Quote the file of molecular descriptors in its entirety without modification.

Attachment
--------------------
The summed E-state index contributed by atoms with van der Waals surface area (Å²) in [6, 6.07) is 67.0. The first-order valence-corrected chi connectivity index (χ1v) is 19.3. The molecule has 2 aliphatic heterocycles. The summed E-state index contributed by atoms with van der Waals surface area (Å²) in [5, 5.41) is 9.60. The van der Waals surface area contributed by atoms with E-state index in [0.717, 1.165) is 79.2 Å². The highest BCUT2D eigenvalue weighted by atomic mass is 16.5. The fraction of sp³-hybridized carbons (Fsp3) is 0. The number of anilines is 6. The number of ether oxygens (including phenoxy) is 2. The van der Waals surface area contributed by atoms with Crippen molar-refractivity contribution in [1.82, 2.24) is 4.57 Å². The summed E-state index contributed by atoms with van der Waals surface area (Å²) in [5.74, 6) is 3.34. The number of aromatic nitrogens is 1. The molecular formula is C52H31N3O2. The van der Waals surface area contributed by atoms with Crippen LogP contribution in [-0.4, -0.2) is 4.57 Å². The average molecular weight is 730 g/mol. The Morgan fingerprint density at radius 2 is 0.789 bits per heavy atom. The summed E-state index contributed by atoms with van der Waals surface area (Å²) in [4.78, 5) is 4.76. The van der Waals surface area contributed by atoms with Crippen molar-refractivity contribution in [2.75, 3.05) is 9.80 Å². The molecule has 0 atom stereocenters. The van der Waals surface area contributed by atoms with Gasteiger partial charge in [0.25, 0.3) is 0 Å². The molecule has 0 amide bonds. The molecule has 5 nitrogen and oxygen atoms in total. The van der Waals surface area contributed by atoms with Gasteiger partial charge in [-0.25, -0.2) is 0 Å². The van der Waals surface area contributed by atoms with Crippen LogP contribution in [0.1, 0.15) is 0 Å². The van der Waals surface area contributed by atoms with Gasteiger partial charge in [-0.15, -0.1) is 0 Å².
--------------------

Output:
The summed E-state index contributed by atoms with van der Waals surface area (Å²) in [6, 6.07) is 67.0. The first-order valence-corrected chi connectivity index (χ1v) is 19.3. The molecule has 2 aliphatic heterocycles. The summed E-state index contributed by atoms with van der Waals surface area (Å²) in [5, 5.41) is 9.60. The van der Waals surface area contributed by atoms with E-state index in [0.717, 1.165) is 79.2 Å². The highest BCUT2D eigenvalue weighted by atomic mass is 16.5. The fraction of sp³-hybridized carbons (Fsp3) is 0. The number of anilines is 6. The number of ether oxygens (including phenoxy) is 2. The van der Waals surface area contributed by atoms with Crippen molar-refractivity contribution in [1.82, 2.24) is 4.57 Å². The summed E-state index contributed by atoms with van der Waals surface area (Å²) in [5.74, 6) is 3.34. The number of aromatic nitrogens is 1. The molecular formula is C52H31N3O2. The van der Waals surface area contributed by atoms with Crippen LogP contribution in [-0.4, -0.2) is 4.57 Å². The average molecular weight is 730 g/mol. The Morgan fingerprint density at radius 2 is 0.789 bits per heavy atom. The summed E-state index contributed by atoms with van der Waals surface area (Å²) in [4.78, 5) is 4.76. The van der Waals surface area contributed by atoms with Crippen molar-refractivity contribution in [2.75, 3.05) is 9.80 Å². The molecule has 0 atom stereocenters. The van der Waals surface area contributed by atoms with Gasteiger partial charge in [0.25, 0.3) is 0 Å². The molecule has 0 amide bonds. The molecule has 5 nitrogen and oxygen atoms in total. The van der Waals surface area contributed by atoms with Gasteiger partial charge in [-0.25, -0.2) is 0 Å². The van der Waals surface area contributed by atoms with Crippen LogP contribution in [0.1, 0.15) is 0 Å². The van der Waals surface area contributed by atoms with Gasteiger partial charge in [-0.15, -0.1) is 0 Å².